Rebuilding schools in Nepal

Building Futures' tenth project is focused on rebuilding schools and restoring education for girls and boys in Nepal, following the major earthquakes of 2015.

Building futures Sindhupalchowk Project, Nepal

The need

On 25 April 2015, a major earthquake measuring 7.8 on the Richter scale hit Nepal just outside the capital city, Kathmandu. A second earthquake measuring 7.3 hit just two weeks later. This caused widespread damage across several districts, the worst hit being Sindhupalchowk where 95% of schools were damaged or destroyed. Children have been learning in temporary learning shelters but long-term rebuilding is much needed to ensure their education and wellbeing is not disrupted any longer.

Building Back Better

Building Back Better means that community recovery efforts result in safer, more resilient buildings and infrastructure.

It means working with communities on their recovery journey, involving them as partners in the entire process, providing emotional support and building knowledge, community spirit and resilience. Things that aren't seen immediately, but that can withstand any future challenge.

The plan

In September 2016, Study Group began raising £220,000 for construction and fit out of a new school in Sindhupalchowk District, Nepal.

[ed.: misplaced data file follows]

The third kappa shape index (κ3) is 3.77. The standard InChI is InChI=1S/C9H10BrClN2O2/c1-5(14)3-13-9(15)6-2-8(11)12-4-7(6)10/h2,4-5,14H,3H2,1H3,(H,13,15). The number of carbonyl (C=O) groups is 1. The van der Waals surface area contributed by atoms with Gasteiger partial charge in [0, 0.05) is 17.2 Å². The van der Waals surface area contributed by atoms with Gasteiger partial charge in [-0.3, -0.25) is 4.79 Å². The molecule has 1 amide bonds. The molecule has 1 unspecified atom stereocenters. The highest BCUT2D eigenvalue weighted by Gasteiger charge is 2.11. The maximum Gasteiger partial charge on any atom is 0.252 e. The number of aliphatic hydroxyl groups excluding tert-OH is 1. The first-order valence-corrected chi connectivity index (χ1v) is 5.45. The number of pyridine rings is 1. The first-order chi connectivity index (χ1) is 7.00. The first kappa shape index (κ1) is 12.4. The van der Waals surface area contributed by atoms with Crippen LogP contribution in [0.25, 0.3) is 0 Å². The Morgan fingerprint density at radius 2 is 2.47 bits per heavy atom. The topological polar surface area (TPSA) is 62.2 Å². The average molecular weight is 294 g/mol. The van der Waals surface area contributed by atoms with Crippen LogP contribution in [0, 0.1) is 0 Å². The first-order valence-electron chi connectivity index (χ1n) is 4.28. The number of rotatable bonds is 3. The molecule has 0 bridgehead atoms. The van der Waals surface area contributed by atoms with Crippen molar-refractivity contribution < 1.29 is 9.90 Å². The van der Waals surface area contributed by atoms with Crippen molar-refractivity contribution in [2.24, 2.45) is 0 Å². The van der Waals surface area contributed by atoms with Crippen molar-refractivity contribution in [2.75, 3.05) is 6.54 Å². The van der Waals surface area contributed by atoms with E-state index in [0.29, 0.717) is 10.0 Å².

Over the next 18 months, staff raised funds through payroll giving and by participating in events such as cake sales, running events, and an IT raffle. In December 2017, we raised significant funds through the inaugural Global Exercise Bike Challenge for our teams all over the world. The highlights of that event can be seen on a short video here.

The new Shinhamati School is now fully funded, and groundwork has begun.

Key activities:

  • Rebuilding classrooms and ECCD rooms with quality durable and resilient materials.
  • Equipping all classrooms with child-friendly desks and chairs.
  • Ensuring schools are accessible for people with disabilities.
  • Constructing accessible, gender-separated toilet blocks. 
  • Installing drinking water points.
  • Constructing boundary walls to protect the environment from strong winds and rain, and to increase the safety of children attending.
  • Investing in disaster preparedness training, including providing first aid kits and search and rescue kits.
  • Improving the knowledge of children, teachers, parents and community members on what to do in an emergency and how to stay safe.
  • Raising awareness on the importance of girls' education and gender equality in the classroom and at home.
  • Improving temporary learning centres while children prepare to transition from these to the new school.
  • Working with the local and national government to improve disaster preparedness in the long-term within communities and schools. 

Building just one school will benefit hundreds of students learning in temporary classrooms or not attending school at all. New schools in Nepal are being rebuilt to withstand future disasters, and the involvement of local communities is intrinsic to these reconstruction projects.

95% of schools in the Sindhupalchowk district were damaged or destroyed in the 2015 earthquake